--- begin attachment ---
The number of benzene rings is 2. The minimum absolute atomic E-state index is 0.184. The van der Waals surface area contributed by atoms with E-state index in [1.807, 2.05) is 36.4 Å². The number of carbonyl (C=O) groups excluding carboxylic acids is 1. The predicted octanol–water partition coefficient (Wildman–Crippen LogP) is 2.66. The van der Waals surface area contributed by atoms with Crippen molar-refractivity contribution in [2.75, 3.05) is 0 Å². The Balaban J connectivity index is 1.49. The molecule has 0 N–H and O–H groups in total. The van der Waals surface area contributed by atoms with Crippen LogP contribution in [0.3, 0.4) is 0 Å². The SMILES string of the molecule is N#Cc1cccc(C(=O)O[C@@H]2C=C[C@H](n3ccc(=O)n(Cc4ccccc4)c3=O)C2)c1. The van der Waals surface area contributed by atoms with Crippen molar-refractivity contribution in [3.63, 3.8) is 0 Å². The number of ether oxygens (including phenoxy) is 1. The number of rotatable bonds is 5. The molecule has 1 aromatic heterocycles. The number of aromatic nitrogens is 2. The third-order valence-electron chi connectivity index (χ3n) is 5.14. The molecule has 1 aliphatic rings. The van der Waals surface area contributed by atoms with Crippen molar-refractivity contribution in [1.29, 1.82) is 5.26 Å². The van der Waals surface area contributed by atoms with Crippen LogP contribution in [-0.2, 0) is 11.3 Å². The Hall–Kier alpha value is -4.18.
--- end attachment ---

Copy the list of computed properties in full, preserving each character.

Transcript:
The number of benzene rings is 2. The minimum absolute atomic E-state index is 0.184. The van der Waals surface area contributed by atoms with E-state index in [1.807, 2.05) is 36.4 Å². The number of carbonyl (C=O) groups excluding carboxylic acids is 1. The predicted octanol–water partition coefficient (Wildman–Crippen LogP) is 2.66. The van der Waals surface area contributed by atoms with Crippen molar-refractivity contribution in [2.75, 3.05) is 0 Å². The Balaban J connectivity index is 1.49. The molecule has 0 N–H and O–H groups in total. The van der Waals surface area contributed by atoms with Crippen LogP contribution in [0.3, 0.4) is 0 Å². The SMILES string of the molecule is N#Cc1cccc(C(=O)O[C@@H]2C=C[C@H](n3ccc(=O)n(Cc4ccccc4)c3=O)C2)c1. The van der Waals surface area contributed by atoms with Crippen molar-refractivity contribution in [3.63, 3.8) is 0 Å². The number of ether oxygens (including phenoxy) is 1. The number of rotatable bonds is 5. The molecule has 1 aromatic heterocycles. The number of aromatic nitrogens is 2. The third-order valence-electron chi connectivity index (χ3n) is 5.14. The molecule has 1 aliphatic rings. The van der Waals surface area contributed by atoms with Crippen molar-refractivity contribution in [1.29, 1.82) is 5.26 Å². The van der Waals surface area contributed by atoms with Crippen LogP contribution in [-0.2, 0) is 11.3 Å². The Hall–Kier alpha value is -4.18.